After J and I decided to ride the Twin Coast Trail, a 87km journey from Opua on the east coast of New Zealand through to the mouth of the Hokianga Harbour on the West, the first thing we did we looked at was the logistics. I prefer that we do our adventuring relatively self supported, that way we can move at our own pace (or more accurately mine, as I’m the slowest).
Our plan (in the loosest sense of the word) was to find some accommodation near the half way point of the trail and then head towards the east coast on one day and the west the next. Running/riding self supported would usually mean that James and I would have to do an out and back trip, this time however, when I booked into the Okaihau Railstay our host Noelene mentioned that, for a small fee she could organise to pick us up at the end of each day (how convenient)!
We drove up from Auckland early on a Friday morning and after meeting Noelene and being shown around the facilities we hit the trail (which is literally straight across the road). I thought we should go to Horeke because the weather forecast wasn’t looking very promising for the next day and after riding across the boardwalk on the Waikato River Trail I wasn’t keen on riding the boardwalk in Horeke if it was wet, but (thankfully) Noelene talked us into riding to Opua on our initial day on the trail.
Although the trail runs east and west directly across the road from the Railstay (it’s just the footpath until you pass through the town) and there are 1km marker signs along the entire length of the trail, directional signage could definitely be improved, especially whenever you come off the trail and back onto the road. In one instance en route to Opua the trail just seemed to stop dead at the entrance of a plantation forest. There wasn’t any signage to be seen in any direction. I couldn’t even find any tyre tracks to follow so I pretty much had to “follow my nose” and hope for the best, I figured if I didn’t come across a 1km marker I could backtrack and then follow my nose in another direction. 😉 (FYI if the signs are still non-existent when you get to this point, turn left (away from the forest) and then turn right when you get to the road. Ride towards the bridge and as you cross it, you should see a sign up ahead).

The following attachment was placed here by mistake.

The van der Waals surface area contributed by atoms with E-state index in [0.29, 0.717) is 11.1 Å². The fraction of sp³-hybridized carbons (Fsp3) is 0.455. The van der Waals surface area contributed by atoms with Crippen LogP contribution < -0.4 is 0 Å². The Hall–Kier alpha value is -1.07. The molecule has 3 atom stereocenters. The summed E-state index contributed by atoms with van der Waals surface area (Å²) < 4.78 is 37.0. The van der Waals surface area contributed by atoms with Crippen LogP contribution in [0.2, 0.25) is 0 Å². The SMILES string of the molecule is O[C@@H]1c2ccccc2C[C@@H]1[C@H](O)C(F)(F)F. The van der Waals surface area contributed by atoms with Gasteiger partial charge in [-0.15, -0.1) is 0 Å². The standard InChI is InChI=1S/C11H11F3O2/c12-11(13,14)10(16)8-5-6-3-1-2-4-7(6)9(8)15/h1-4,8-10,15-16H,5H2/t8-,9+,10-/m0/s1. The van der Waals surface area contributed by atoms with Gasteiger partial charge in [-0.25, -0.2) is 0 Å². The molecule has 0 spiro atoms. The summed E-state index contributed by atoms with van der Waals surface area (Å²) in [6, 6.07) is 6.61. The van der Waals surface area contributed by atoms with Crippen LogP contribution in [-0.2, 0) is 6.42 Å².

The trip from Okaihau to Opua took us just under 6 hours which included a lunch stop on the side of the trail in Kaikohe, a bathroom break at the only toilet on the actual trail (there would be other toilets en route but those would be located in town centres and you’d have to come off the trial to get to those) and we stopped for refreshments and another pit stop in the award winning toilets in Kawakawa.
One thing is for sure, 6 hours (and 60 odd kms) is a long time to be sitting on a bike, especially if you are not a cyclist, have not attempted any training to be a cyclist and perhaps more importantly aren’t wearing the fancy padded pants that cyclists have. In fact although we were both quite proud of the fact that we finished, neither of us were very keen to get back on the saddle the next day for the final 26km section between Okaihau and Horeke.
Because we weren’t keen, we got started early the next morning, before our brains (and bums) realised what we were doing. Without a doubt the trail between Okaihau and Horeke is the most scenic section of the entire 87km route. I especially liked the way that the trail wasn’t just a wide cycle path the entire way, instead there were pockets single track to keep things interesting. Sadly there is a section where you follow the road for quite some distance (note – it’s quicker, just to stay on the road throughout this section). You head back onto the trail just before you hit the boardwalk, which I must say, is quite an impressive feat of engineering. After getting off the boardwalk, you’ll follow a trail for a short distance then hit the road again. At this point, don’t bother trying to find the trail, just cycle along the road until you reach the the Mission House (which you can’t miss, it’s 2km after the Horeke Tavern). James and I reached the Mission House in under 2.5 hours even though it poured down with rain for over half of that time. Cycling through the rain wasn’t too bad, but the headwind was a killer and it certainly made traversing the boardwalk “interesting” (or in James’ case terrifying). 😉
I’m SO glad that we did the Okaihau to Horeke section on Day 2, I said to James that I would have felt really robbed if we’d cycled to Horeke on the first day and then had to cycle the 60km to Opua the next day of which only the very first and very last sections of trail have anything remotely interesting on them, in fact if you’re time poor I’d just skip every other section and just do Okaihau to Horeke, although if you’ve got kids in tow then Kawakawa to Opua would be the go, you could even catch the train through Kawakawa Town Centre – how cool would that be!
Till next time